MLA 8th Edition Formatting - Quick Guide
- 1’’ margins
- An easily readable font (most professors prefer Times New Roman.)
- Size 12 font
- Use active voice
- Use present tense when referring to events that happen within the literature
- Remain consistent with tense (especially important to keep in mind when writing about historic non-fiction)
- Create a running header with your last name and page number in the upper right-hand corner (with only one space between name and number) one half inch from the top
- In the upper left-hand corner, type your name, professor’s name, course name, and date
- Center the title of your paper just below following standard capitalization rules for titles
- Your paper should include a thesis statement, “a single sentence the formulates both your topic and your point of view . . . your answer to the central question or problem you have raised”
- Use only one space after a period unless professor prefers two
- Indent the first line of each paragraph ½ of an inch
- Use block quotes sparingly and only when the prose quotation exceeds four lines
- Include parenthetical citations in your paper whenever you use another person's words or ideas. Usually this will include the author's last name and a page reference with no punctuation: (Smith 10)
- When referencing plays and poetry, use the line number (not the page number)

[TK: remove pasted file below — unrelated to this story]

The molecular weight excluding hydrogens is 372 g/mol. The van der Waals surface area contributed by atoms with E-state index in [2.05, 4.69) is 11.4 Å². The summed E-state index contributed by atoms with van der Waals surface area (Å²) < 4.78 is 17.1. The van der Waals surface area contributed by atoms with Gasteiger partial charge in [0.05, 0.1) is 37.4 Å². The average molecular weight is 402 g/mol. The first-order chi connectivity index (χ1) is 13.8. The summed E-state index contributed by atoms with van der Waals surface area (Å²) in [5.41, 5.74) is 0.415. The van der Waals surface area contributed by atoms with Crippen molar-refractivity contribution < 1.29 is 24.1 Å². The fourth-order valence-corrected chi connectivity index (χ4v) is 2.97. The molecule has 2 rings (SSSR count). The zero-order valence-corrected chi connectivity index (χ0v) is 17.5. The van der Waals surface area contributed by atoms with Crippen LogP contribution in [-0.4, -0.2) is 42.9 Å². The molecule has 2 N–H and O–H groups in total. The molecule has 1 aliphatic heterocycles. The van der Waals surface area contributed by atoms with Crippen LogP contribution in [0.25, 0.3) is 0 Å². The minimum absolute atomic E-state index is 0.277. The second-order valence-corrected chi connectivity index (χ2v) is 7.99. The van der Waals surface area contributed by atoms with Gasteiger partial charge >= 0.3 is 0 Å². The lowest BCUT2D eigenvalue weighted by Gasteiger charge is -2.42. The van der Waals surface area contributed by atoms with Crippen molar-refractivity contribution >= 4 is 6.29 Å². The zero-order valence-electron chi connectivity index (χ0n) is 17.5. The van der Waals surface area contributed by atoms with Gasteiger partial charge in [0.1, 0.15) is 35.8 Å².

Works Cited Examples
- Your works cited page should have the words “Works Cited” center at the top. Your entries should begin right after and should be left-aligned with hanging indents. Eighth edition MLA citations operate on model. The model is a one-size-fits-all approach that asks for nine different elements and takes whatever are available.
These are the elements and the proper punctuation in a citation if they were all present in a source:
- Generic example for all citations:
- Author. “Title of Source.” Title of Container, Other Contributors, Version, Number, Publisher, Publication Date, Location.
- Model: Last name, First name. Title of Book. Publisher, Publication Date.
- Example: Smith, John. Hunting for Peace. Mifflin Publishing, 2004.
- Work in an anthology:
- Model: Last name, First name. "Title of Source." Title of Container, Other Contributors, Publisher, Publication Date. Location.
- Example: Smith, Joanna. “The Squirrel Poem.” Poems about Wildlife, edited by John Smith, Harvard UP, 2016, pp. 122-23.
- Journal article retrieved from database:
- Model: Author. “Title of Source.” Title of Container, Number, Publication Date, Location.
- Example: Smith, Sara. “Squirrel Habitat Reduction.” The Journal of the Environment, vol. 30, no. 2, 2009, pp. 127-56. JSTOR, jstor.org/stable/10/1086/000001
- Model: Author (if available). “Title of Source.” Title of Container, Other Contributors, Publisher, Publication Date, Location.
- Example: “Human and Animal Relations.” Wildlife Details, edited by John Smith, Turtles Inc., 26 May 2011, www.turtlelist.com/squirrels.
Information courtesy of MLA 7th edition and MLA 8th edition handbooks.
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